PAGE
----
W. Somerset Maugham on sex, turnips and the meaning of life

A writer compares turnips and sex.  Is he wise, or daft?  Can we use his wisdom – if any – to make ourselves happier?

I have written often about happiness on this blog.  You can find a summary in my piece The one with the links to happiness.

W Somerset Maugham considers happiness and the meaning of life in his essay The Summing Up, written in 1938.  Perhaps writers – and others – can learn from him.  Try not to be put off by the old-fashioned way in which he often refers to “men” when he means “people”

W Somerset Maugham is most famous for his short stories

In The Summing Up, Maugham asks whether writing itself is enough for a happy life…

From time to time I have asked myself whether I should have been a better writer if I had devoted my whole life to literature.

… and concludes:

Somewhat early, but at what age I cannot remember, I made up my mind that, having but one life, I should like to get the most I could out of it.  It did not seem to me enough merely to write. (more…)

Vienna and Istanbul: the best cities on earth?

People often ask me: ‘What is the best city you have lived in, apart obviously from Manchester?  Is it London?  Berlin?  Moscow? Istanbul?  Kyiv?  Or Vienna?’

I usually answer with Oscar Wilde: ‘Comparisons are odious.’

Vienna has much to recommend it, including lovely countryside nearby

I thought of Oscar Wilde when I heard that that Vienna had this year taken first place in the annual Economist Intelligence Unit’s global liveability index – the first time a European city has ever won.  I certainly can confirm that Vienna is a magnificent place to live, offering everything from terrific cafes (see my cafe reviews) to awesome local countryside, great outdoor pools, and – my favourite – outdoor cinemas, comparable with Berlin’s.  I am very happy here.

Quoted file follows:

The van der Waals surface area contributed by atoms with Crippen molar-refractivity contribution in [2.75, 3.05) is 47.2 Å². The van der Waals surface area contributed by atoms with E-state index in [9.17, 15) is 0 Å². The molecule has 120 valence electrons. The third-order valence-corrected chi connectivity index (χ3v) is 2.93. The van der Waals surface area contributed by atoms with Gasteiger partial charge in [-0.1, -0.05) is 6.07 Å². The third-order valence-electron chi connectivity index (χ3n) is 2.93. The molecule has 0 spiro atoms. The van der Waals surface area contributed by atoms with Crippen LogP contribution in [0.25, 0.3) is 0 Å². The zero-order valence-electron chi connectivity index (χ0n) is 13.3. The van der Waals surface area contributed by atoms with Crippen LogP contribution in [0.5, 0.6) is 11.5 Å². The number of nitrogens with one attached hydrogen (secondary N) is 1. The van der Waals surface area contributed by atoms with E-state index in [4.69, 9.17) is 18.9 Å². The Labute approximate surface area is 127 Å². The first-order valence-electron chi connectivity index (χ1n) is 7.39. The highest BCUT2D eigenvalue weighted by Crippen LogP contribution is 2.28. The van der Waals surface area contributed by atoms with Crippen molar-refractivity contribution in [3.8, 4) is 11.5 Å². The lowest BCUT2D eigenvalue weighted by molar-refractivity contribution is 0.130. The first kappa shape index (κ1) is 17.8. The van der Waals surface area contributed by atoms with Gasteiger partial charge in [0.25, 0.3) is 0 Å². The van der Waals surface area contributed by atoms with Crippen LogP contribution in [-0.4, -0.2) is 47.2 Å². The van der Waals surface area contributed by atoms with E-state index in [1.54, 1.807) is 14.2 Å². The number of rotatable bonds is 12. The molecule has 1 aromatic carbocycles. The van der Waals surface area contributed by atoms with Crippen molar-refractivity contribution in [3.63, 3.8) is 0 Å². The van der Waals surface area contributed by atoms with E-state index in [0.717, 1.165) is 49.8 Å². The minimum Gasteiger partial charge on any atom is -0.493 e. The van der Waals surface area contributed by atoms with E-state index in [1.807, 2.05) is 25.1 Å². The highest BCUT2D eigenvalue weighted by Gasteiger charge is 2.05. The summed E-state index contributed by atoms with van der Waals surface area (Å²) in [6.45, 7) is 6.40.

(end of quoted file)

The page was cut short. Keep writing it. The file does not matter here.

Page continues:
When I was deciding in 2011 whether to try and move to Istanbul, I was influenced by a report in the Financial Times which made fun of rankings such as that of the EIU, or the widely quoted Mercer quality of living survey (where Vienna also came top in 2018 – for the ninth consecutive year).  The FT said that not all of the cities which tended to do well in such surveys were actually cities where people want to live – Osaka, Calgary, Toronto or Zurich were all fine cities but not on everyone’s bucket lists.  Cities where people did actually want to live, such as New York or London (more…)

“Prep”: is this how women think? 7/10

Many years ago I worked alongside a young woman who, long before in another city, had had a relationship with a man who now worked in the building we were in.  Whenever she spoke of him, her voice quavered and her eyes brimmed with tears.  She was sure he was in love with her, but was dismayed that he showed no interest.  She longed for him, but had not spoken to him for years.  At certain times of day, when he might be due to leave work, she would go to the window and gaze out, hoping to catch a glimpse of him in the distance.

The cover of my (borrowed) copy of Prep

I thought of that colleague when I read “Prep” by Curtis Sittenfeld, published in 2005.  The book follows a 14 year-old girl, Lee Fiora, who leaves her family home in Indiana to take up a scholarship at Ault, an elite boarding school on the US East Coast.  Through her four years at the school, she obsesses about her relationships and develops a crush on a boy.

What a crush. (more…)